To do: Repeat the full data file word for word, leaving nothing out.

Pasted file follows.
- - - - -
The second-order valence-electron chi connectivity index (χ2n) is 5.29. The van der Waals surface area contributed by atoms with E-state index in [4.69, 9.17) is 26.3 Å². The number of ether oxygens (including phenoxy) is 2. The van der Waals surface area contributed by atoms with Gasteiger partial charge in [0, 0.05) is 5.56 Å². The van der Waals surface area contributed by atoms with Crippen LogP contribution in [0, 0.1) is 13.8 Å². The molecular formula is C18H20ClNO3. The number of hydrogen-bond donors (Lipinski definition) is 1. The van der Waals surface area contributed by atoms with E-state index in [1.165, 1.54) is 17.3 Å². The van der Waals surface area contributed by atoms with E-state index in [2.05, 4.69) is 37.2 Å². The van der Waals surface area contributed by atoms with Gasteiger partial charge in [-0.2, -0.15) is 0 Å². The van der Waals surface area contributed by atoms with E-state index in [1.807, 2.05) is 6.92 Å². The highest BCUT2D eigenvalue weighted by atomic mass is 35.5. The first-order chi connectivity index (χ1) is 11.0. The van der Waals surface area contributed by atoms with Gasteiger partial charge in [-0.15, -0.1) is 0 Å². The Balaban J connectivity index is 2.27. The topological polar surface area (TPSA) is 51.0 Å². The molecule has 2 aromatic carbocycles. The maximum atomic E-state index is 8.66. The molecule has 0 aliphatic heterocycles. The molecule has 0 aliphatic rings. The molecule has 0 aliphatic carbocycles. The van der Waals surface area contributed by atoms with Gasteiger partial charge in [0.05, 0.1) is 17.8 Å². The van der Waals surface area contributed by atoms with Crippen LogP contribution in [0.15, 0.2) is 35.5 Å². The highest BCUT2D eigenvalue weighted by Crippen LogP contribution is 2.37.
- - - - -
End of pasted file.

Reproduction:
The second-order valence-electron chi connectivity index (χ2n) is 5.29. The van der Waals surface area contributed by atoms with E-state index in [4.69, 9.17) is 26.3 Å². The number of ether oxygens (including phenoxy) is 2. The van der Waals surface area contributed by atoms with Gasteiger partial charge in [0, 0.05) is 5.56 Å². The van der Waals surface area contributed by atoms with Crippen LogP contribution in [0, 0.1) is 13.8 Å². The molecular formula is C18H20ClNO3. The number of hydrogen-bond donors (Lipinski definition) is 1. The van der Waals surface area contributed by atoms with E-state index in [1.165, 1.54) is 17.3 Å². The van der Waals surface area contributed by atoms with E-state index in [2.05, 4.69) is 37.2 Å². The van der Waals surface area contributed by atoms with Gasteiger partial charge in [-0.2, -0.15) is 0 Å². The van der Waals surface area contributed by atoms with E-state index in [1.807, 2.05) is 6.92 Å². The highest BCUT2D eigenvalue weighted by atomic mass is 35.5. The first-order chi connectivity index (χ1) is 11.0. The van der Waals surface area contributed by atoms with Gasteiger partial charge in [-0.15, -0.1) is 0 Å². The Balaban J connectivity index is 2.27. The topological polar surface area (TPSA) is 51.0 Å². The molecule has 2 aromatic carbocycles. The maximum atomic E-state index is 8.66. The molecule has 0 aliphatic heterocycles. The molecule has 0 aliphatic rings. The molecule has 0 aliphatic carbocycles. The van der Waals surface area contributed by atoms with Gasteiger partial charge in [0.05, 0.1) is 17.8 Å². The van der Waals surface area contributed by atoms with Crippen LogP contribution in [0.15, 0.2) is 35.5 Å². The highest BCUT2D eigenvalue weighted by Crippen LogP contribution is 2.37.